Yet donations to us have been WAY down for the past two years. There are many reasons. What little money working people have to give has had to go to protect the assault on the poor, the immigrants, the people poisoned by the water in Flint, the women who no longer will have free access to family planning. And the nation’s largest theater chain which is owned by a wonderful group of billionaires from the beautiful country of China, has now built the new Cherry Blossom 14 cinemall outside of town, with a big IMAX screen to boot. They have taken away some of our audience — even with their expensive ticket and concessions prices. Last year, our box office take took a $100,000 nosedive. And then our aged HVAC system from the 1940s aged itself out of commission. We have two historic buildings to protect and maintain (which is our great honor), but I and a couple others can’t carry it all on our backs (especially now that I’m a temporarily out-of-work Broadway star! Key word – “temporary!”)

We still need to raise $125,000 for the State’s heating and cooling system to match the MCACA grant and complete the project — and do it before our ancient boiler blows. If that boiler goes out this winter, that’s it for the movies at the State until spring/summer. I hate to put it this way, but that’s just the honest truth of the crisis we’re in.

And just like every year, we still need to raise $100,000 for all of our year-long free and low cost programs, all of our student and community screenings. So far, we’ve raised $6,000. That’s it. We have a long way to go.

If everyone reading this email gave just $10, we’d be able to replace the State’s boiler and cooling system and pay for all of these good things we do. I know, you read appeals like this all the time, but I don’t know how else to put it. In our small town, at the State and Bijou, your gift really, really actually counts.

  • $5 allows a student to attend a free educational screening
  • $25 gets a military family free admission
  • $50 helps offset our losses on bringing the Met Opera series Live from New York
  • $100 pays for a broken marquee letter
  • $250 allows your favorite community organization to use the theater for free

Please, if you can, make a year-end donation now. It’s easy. Just click here. It all adds up so we can have what Up North towns aren’t supposed to have — an incredible array of movies and events available and affordable to all.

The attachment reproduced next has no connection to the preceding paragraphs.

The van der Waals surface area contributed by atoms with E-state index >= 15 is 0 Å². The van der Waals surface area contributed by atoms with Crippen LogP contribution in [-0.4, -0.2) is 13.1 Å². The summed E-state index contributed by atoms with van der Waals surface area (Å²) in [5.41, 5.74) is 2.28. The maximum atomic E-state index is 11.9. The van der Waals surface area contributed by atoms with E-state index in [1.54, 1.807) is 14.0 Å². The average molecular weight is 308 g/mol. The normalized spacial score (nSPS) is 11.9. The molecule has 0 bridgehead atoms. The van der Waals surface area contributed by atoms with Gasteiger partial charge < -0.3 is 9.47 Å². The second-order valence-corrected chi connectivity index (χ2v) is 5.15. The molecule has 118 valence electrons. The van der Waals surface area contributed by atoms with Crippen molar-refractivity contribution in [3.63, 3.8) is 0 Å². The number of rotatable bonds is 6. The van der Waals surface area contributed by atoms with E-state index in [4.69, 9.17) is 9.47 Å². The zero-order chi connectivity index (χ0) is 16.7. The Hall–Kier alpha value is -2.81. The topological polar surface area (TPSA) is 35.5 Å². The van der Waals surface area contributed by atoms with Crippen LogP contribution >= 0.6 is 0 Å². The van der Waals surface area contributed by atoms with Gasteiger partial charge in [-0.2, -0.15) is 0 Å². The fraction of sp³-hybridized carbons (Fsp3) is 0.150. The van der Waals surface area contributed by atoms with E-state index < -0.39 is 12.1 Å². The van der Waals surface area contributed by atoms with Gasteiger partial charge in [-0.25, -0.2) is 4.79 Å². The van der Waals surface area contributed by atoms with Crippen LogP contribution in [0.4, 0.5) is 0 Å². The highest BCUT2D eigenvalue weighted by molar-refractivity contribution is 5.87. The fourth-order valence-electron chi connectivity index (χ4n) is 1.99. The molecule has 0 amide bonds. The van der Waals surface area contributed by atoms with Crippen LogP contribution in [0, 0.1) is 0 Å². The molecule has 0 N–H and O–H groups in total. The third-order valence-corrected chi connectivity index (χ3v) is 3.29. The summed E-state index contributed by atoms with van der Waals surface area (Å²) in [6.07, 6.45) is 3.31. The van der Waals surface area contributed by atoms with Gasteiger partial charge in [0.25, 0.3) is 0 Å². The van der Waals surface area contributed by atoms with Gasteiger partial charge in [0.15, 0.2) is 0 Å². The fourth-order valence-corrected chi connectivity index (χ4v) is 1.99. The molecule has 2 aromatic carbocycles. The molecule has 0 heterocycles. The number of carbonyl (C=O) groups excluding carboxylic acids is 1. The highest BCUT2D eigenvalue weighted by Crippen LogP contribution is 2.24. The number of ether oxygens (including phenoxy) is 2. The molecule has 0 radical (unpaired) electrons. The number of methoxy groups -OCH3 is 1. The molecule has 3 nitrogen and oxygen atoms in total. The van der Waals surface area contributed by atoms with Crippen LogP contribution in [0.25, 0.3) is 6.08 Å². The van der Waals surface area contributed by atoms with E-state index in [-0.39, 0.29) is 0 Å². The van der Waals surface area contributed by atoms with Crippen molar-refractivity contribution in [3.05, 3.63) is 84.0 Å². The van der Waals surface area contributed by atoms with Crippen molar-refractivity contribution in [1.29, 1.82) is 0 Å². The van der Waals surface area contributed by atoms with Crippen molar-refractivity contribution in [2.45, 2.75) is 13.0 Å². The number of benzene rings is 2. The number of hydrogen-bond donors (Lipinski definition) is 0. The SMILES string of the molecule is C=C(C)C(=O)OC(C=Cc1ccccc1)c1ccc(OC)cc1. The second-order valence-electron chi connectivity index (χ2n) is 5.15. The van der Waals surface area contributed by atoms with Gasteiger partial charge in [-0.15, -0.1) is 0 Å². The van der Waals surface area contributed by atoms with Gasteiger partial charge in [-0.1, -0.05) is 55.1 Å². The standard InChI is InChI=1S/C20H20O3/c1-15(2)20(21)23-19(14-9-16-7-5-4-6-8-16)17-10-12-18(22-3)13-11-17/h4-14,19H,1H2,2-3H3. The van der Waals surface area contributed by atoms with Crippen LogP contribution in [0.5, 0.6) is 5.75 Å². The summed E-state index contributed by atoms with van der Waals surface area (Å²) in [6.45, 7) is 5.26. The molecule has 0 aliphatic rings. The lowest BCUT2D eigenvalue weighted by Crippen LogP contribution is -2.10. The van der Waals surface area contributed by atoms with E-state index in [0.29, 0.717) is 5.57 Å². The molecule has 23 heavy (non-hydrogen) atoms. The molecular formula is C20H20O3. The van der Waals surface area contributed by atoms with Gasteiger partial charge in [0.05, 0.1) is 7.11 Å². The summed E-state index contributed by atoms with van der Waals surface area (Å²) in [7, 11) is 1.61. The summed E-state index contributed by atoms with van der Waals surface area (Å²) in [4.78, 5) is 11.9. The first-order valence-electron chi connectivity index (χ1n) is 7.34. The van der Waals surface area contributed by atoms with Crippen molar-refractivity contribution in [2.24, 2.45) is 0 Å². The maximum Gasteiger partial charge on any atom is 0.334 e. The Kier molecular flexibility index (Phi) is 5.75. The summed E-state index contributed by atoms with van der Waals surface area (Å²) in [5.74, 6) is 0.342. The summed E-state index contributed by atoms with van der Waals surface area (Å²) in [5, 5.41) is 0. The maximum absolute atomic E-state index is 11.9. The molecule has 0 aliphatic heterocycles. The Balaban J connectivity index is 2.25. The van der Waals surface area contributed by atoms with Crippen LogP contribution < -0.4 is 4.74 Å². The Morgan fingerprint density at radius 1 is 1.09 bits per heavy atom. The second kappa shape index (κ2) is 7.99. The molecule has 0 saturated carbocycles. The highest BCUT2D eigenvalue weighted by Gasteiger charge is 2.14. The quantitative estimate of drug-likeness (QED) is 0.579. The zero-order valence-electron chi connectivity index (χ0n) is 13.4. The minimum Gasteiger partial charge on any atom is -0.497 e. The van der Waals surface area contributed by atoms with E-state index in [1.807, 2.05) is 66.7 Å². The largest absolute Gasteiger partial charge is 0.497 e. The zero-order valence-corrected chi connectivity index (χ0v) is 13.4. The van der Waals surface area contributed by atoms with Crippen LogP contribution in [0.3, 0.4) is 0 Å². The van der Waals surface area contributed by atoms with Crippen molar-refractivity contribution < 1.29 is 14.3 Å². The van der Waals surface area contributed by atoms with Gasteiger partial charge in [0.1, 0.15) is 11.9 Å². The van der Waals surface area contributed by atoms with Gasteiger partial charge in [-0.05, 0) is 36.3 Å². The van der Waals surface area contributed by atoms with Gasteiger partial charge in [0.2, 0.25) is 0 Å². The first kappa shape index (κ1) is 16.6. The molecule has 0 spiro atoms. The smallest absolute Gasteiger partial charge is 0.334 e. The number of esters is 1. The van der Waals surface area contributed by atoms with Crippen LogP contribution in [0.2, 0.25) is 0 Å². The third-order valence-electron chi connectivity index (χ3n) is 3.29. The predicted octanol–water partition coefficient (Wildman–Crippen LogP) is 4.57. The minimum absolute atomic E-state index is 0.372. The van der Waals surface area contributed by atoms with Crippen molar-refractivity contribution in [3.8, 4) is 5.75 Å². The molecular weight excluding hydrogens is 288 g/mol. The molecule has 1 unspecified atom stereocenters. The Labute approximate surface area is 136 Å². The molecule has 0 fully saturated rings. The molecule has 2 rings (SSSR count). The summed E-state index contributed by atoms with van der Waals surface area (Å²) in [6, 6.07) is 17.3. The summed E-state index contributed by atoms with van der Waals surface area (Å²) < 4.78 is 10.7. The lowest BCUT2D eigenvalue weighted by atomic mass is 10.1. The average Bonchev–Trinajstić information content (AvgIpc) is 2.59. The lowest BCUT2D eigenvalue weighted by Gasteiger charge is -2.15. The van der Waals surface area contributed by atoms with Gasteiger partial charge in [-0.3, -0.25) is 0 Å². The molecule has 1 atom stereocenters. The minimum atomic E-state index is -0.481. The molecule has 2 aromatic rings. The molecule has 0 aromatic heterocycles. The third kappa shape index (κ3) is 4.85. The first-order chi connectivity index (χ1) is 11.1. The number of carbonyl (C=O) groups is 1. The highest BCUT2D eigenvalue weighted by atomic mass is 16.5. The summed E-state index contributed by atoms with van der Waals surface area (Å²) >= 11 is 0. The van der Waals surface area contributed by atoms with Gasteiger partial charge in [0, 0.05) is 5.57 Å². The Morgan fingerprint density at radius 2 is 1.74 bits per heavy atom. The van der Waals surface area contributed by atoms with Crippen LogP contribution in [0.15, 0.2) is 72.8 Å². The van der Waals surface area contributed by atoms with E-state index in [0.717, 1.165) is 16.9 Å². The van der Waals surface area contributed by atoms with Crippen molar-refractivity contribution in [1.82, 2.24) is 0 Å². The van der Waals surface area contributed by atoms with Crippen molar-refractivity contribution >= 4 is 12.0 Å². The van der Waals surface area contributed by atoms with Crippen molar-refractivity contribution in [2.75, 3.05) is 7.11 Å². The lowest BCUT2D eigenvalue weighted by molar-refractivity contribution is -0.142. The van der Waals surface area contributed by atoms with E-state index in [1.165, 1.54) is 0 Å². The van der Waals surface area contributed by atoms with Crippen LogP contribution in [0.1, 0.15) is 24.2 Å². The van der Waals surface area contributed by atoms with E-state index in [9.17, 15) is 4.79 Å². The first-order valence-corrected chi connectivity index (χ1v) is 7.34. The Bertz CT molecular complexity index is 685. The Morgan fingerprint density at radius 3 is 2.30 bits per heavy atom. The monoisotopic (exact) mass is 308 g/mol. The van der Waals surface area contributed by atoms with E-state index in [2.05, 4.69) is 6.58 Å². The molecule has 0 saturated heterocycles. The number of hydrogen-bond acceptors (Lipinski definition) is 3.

Thank you for letting me rant and share this news with you on a weekend when you should be doing nothing but feeling the beautiful joy of this season and not having to think about boilers blowing out. I just needed to once again affirm my belief in the power of the State Theatre and the film festival and what it has done for Traverse City, for Northern Michigan and for all the budding filmmakers we’ve brought here who have gone on to create incredible works of cinema. YOU helped make that happen. Please help us now in a time a sincerely desperate need. We — and all arts groups and artists — must survive this dark time when the forces who hate art and facts and free thinking hold the reins of power. This will not last, but while it does, we need your help in every way.

Thanks for considering this appeal — and I’ll see you at the movies (It’s a Wonderful Life! White Christmas! Lady Bird! Dickens! Downsizing starts on Christmas Day!) — in Downtown TC this week!

All my best, and “have yourself a merry little Christmas, where all our troubles will soon be far away…”

Michael Moore

P.S. As if all the above weren’t enough, we’re losing our incredible executive director, Deb Lake, who, after 13 wonderful years, is moving on to the next amazing phase in her life. While she certainly won’t be a stranger to us and I’m certain will be continue to be a guiding force in whatever capacity she’s in, she’ll also be sorely missed. But she built a great core staff of smart, strong women (Susan Fisher, Meg Weichman, and others) who, along with me now back in town, will carry on as usual until we find her replacement. But needless to say — ALL THE MORE REASON WE NEED YOU NOW MORE THAN EVER TO PITCH IN. We’ll have more to say later about how we intend to fete Deb for her accomplishments, but for now please know we’re in good hands and we wish the absolute best for Deb and are excited to see what she will do next! Onward, my friend!